I first started to pay attention to Paolo Arao’s work when I happened upon his “52 weeks” project, which he describes in this great interview, as well as the direction his work has taken following that series! More at the links below!
Can you tell me a little bit about you?
I was born in the Philippines and moved to the US when I was two years old. My father was in the US Navy so I grew up in Hawaii, Florida and Virginia. I received my BFA in Painting from Virginia Commonwealth University in Richmond. I live and work in Brooklyn, NY.
When did you first discover art, or realize you wanted to make it yourself?
In high school I attended the Governor’s Magnet School for the Arts in Virginia and was exposed to music, visual arts, dance and theatre. I had played the piano for most of my life and went to college to study Music Performance and Composition at Virginia Commonwealth University. I aspired to be a classical pianist and composer, but after the first semester of my freshman year, I became more interested and curious about visual art and painting.
What ideas are you exploring in your practice?
I am experimenting with ways in which to explore the elastic and open-ended concept of queerness through painting, collage, and textile constructions. I utilize geometric abstraction as an alternative for exploring queerness without the depiction of a body or bodies. I’m also curious about intention and imprecision – about some times doing things the “wrong way” to discover something unexpected yet deeply personal.
What is your process like?
I’m a creature of habit and I like to set self-imposed restrictions. These restrictions include scale, duration, frequency, and materials. I find freedom in these restraints. In the past few years I have worked on yearlong durational projects. In 2016, I completed a project called “Yearbook.” I painted one 12 x 9 inch painting every day for the entire year, each completed in the span of one hour. I ended up with 366 paintings (it was a leap year.) In 2017 I completed a related project called “52 Weeks.” I painted one 18 x 15 inch painting for each week of the year. Each painting was completed in one session – a session would last anywhere from 2 to 10 hours. I would say that time, duration, and repetition are ideas that I’m also very interested in. My process has opened up a bit and I’m paying more attention to my materials and arriving at forms that are more organic and less rigid.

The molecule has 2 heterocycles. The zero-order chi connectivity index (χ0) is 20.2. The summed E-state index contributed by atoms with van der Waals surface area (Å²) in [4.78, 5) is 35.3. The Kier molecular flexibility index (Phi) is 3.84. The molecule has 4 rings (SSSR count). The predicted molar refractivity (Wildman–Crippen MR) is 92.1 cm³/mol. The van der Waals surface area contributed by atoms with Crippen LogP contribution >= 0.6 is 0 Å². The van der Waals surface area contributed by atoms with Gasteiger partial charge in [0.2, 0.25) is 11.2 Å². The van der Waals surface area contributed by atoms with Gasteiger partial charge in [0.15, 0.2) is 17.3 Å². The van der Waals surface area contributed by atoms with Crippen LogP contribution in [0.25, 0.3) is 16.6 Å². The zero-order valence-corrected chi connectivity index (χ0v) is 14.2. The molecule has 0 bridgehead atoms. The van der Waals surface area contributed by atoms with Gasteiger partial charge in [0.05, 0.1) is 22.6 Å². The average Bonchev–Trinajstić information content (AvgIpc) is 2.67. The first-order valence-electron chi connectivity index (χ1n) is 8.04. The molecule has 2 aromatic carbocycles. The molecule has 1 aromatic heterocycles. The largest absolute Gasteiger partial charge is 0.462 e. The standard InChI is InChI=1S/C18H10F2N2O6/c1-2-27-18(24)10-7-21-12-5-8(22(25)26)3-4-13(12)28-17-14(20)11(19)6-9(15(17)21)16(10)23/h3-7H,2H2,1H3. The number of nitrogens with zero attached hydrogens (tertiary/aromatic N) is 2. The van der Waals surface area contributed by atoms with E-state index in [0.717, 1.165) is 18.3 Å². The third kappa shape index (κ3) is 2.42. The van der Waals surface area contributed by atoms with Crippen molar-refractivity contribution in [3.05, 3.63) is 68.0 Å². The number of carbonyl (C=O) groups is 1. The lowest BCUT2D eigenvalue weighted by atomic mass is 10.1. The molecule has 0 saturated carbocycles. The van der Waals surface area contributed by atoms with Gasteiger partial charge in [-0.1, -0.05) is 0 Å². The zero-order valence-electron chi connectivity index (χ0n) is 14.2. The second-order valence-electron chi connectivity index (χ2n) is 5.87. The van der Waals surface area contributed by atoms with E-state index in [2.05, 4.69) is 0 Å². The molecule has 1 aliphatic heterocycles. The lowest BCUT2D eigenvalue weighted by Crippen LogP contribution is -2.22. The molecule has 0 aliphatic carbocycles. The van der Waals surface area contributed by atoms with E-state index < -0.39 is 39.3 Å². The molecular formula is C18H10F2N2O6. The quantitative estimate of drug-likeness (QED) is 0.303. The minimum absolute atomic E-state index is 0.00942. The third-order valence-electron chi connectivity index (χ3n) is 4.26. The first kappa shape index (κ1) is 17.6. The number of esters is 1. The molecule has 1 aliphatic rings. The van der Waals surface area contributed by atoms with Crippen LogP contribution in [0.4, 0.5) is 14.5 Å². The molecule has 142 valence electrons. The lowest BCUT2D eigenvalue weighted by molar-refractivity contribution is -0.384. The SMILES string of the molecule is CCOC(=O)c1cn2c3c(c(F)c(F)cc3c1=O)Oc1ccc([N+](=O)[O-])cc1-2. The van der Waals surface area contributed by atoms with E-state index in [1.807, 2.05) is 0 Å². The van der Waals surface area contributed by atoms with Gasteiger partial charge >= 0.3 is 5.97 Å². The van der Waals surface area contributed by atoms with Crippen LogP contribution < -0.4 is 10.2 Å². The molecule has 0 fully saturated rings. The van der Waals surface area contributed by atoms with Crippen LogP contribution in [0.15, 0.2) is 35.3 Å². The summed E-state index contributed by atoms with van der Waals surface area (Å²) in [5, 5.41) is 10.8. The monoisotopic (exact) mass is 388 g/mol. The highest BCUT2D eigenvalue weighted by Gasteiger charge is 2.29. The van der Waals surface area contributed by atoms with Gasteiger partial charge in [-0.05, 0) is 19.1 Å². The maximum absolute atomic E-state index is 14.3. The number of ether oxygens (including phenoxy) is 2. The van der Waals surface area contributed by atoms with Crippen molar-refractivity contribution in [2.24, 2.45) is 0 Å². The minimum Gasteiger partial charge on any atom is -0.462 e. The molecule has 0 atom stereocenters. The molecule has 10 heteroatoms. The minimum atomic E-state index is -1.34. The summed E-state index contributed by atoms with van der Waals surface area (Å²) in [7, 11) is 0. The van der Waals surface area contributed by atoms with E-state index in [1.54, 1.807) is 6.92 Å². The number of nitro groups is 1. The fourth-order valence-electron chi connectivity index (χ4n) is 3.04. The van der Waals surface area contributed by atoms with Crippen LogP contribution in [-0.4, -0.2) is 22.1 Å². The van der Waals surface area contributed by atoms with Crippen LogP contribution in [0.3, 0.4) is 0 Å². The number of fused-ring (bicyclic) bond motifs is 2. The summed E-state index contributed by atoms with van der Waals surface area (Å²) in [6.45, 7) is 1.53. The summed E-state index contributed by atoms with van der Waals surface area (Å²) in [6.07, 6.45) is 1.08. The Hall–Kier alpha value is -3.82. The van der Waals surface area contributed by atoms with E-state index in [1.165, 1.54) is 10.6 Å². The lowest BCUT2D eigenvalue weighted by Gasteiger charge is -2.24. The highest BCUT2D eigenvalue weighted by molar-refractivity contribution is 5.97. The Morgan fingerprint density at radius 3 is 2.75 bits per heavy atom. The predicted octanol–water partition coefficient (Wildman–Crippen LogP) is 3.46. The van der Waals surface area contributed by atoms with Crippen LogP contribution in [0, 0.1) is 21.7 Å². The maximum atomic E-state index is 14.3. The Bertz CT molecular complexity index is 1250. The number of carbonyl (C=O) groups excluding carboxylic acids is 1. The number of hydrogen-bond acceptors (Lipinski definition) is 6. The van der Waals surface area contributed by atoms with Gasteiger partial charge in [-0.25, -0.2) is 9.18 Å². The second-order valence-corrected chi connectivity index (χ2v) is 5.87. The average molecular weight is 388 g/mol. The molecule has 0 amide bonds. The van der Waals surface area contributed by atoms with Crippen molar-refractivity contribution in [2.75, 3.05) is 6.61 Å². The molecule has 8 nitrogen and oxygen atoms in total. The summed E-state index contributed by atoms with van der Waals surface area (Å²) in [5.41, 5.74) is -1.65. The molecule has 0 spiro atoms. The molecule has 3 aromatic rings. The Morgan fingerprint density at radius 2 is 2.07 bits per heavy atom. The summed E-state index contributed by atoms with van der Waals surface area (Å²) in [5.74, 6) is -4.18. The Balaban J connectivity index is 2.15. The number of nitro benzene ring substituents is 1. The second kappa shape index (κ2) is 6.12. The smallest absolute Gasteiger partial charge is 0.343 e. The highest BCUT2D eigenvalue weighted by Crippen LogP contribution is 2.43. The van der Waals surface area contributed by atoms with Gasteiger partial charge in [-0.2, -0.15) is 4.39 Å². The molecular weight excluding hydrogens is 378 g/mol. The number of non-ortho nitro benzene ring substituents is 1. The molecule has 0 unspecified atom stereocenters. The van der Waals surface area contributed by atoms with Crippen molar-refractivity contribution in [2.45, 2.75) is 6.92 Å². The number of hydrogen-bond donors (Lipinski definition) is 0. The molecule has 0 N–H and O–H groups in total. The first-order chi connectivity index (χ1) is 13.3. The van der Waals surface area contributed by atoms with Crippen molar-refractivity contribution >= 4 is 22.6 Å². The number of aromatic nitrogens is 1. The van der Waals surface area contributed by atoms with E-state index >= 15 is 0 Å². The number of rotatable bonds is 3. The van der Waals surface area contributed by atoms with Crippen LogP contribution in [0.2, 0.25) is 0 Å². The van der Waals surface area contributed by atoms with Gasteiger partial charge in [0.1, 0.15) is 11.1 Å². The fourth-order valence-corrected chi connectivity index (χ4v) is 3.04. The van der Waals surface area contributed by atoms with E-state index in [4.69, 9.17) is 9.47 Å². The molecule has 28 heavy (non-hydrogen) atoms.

Do you have a mentor, or a piece of advice (or both), which has influenced your practice?
Elizabeth King, an amazing artist and professor at VCU, gave me one of the best pieces of advice that I embrace to this day. “Make more, think less.” It’s Newton’s Third Law – for every action, there’s an equal and opposite reaction. I believe that the more you make, the clearer things become. You gain a better understanding of what works and what doesn’t. But you have to put in the work! Often times I don’t know exactly what I’m making until I’ve made it. The thinking often comes during and after the making.
What is your studio like?
My studio is in a huge industrial building in Bed Stuy. The studio itself is small, as I’ve been making intimately scaled work. And It’s a convenient twenty-minute walk from my apartment in Clinton Hill.
What do you find most daunting, challenging, or frustrating about pursuing art?
A challenging thing about making art is tuning out my inner fears and doubts. Confronting them is a motivating factor that keeps me coming back to the studio.
What are three words you would use to describe your work?
Geometric, Imperfect, Playful
What are you working on right now?
I’m working with collaged fabric pieces on paper, sewn fabric paintings, and pieced textile constructions.
Anything else you would like to add?
Thanks for doing what you at Young Space! You rock!!